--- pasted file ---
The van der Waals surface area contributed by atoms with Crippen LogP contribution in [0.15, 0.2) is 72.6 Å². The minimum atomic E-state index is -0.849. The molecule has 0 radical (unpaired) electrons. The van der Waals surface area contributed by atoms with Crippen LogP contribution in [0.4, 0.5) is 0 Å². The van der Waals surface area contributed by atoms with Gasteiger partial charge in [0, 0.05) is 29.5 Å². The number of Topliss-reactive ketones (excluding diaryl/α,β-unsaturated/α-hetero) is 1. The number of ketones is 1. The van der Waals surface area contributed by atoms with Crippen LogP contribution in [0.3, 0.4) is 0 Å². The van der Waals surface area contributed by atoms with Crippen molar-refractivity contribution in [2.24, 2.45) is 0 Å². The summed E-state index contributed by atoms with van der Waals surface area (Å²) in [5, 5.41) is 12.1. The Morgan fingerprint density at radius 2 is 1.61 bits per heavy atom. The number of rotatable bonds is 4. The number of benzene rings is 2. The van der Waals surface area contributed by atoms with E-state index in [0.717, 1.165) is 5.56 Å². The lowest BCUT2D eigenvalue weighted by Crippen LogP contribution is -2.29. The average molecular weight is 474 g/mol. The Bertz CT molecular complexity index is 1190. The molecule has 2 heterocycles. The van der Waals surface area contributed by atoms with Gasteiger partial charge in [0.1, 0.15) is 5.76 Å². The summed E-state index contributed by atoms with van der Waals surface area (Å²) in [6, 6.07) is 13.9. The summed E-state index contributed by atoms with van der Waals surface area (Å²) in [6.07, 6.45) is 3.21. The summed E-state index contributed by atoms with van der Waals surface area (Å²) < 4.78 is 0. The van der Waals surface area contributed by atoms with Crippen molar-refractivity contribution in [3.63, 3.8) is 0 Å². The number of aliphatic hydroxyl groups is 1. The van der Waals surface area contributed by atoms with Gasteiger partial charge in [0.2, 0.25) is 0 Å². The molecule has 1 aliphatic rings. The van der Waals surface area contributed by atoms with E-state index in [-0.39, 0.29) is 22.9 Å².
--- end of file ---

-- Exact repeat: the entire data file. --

The van der Waals surface area contributed by atoms with Crippen LogP contribution in [0.15, 0.2) is 72.6 Å². The minimum atomic E-state index is -0.849. The molecule has 0 radical (unpaired) electrons. The van der Waals surface area contributed by atoms with Crippen LogP contribution in [0.4, 0.5) is 0 Å². The van der Waals surface area contributed by atoms with Gasteiger partial charge in [0, 0.05) is 29.5 Å². The number of Topliss-reactive ketones (excluding diaryl/α,β-unsaturated/α-hetero) is 1. The number of ketones is 1. The van der Waals surface area contributed by atoms with Crippen LogP contribution in [0.3, 0.4) is 0 Å². The van der Waals surface area contributed by atoms with Crippen molar-refractivity contribution in [2.24, 2.45) is 0 Å². The summed E-state index contributed by atoms with van der Waals surface area (Å²) in [5, 5.41) is 12.1. The Morgan fingerprint density at radius 2 is 1.61 bits per heavy atom. The number of rotatable bonds is 4. The number of benzene rings is 2. The van der Waals surface area contributed by atoms with E-state index in [0.717, 1.165) is 5.56 Å². The lowest BCUT2D eigenvalue weighted by Crippen LogP contribution is -2.29. The average molecular weight is 474 g/mol. The Bertz CT molecular complexity index is 1190. The molecule has 2 heterocycles. The van der Waals surface area contributed by atoms with Gasteiger partial charge in [0.1, 0.15) is 5.76 Å². The summed E-state index contributed by atoms with van der Waals surface area (Å²) in [6, 6.07) is 13.9. The summed E-state index contributed by atoms with van der Waals surface area (Å²) in [6.07, 6.45) is 3.21. The summed E-state index contributed by atoms with van der Waals surface area (Å²) < 4.78 is 0. The van der Waals surface area contributed by atoms with Crippen molar-refractivity contribution in [3.63, 3.8) is 0 Å². The number of aliphatic hydroxyl groups is 1. The van der Waals surface area contributed by atoms with Gasteiger partial charge in [0.2, 0.25) is 0 Å². The molecule has 1 aliphatic rings. The van der Waals surface area contributed by atoms with E-state index in [-0.39, 0.29) is 22.9 Å².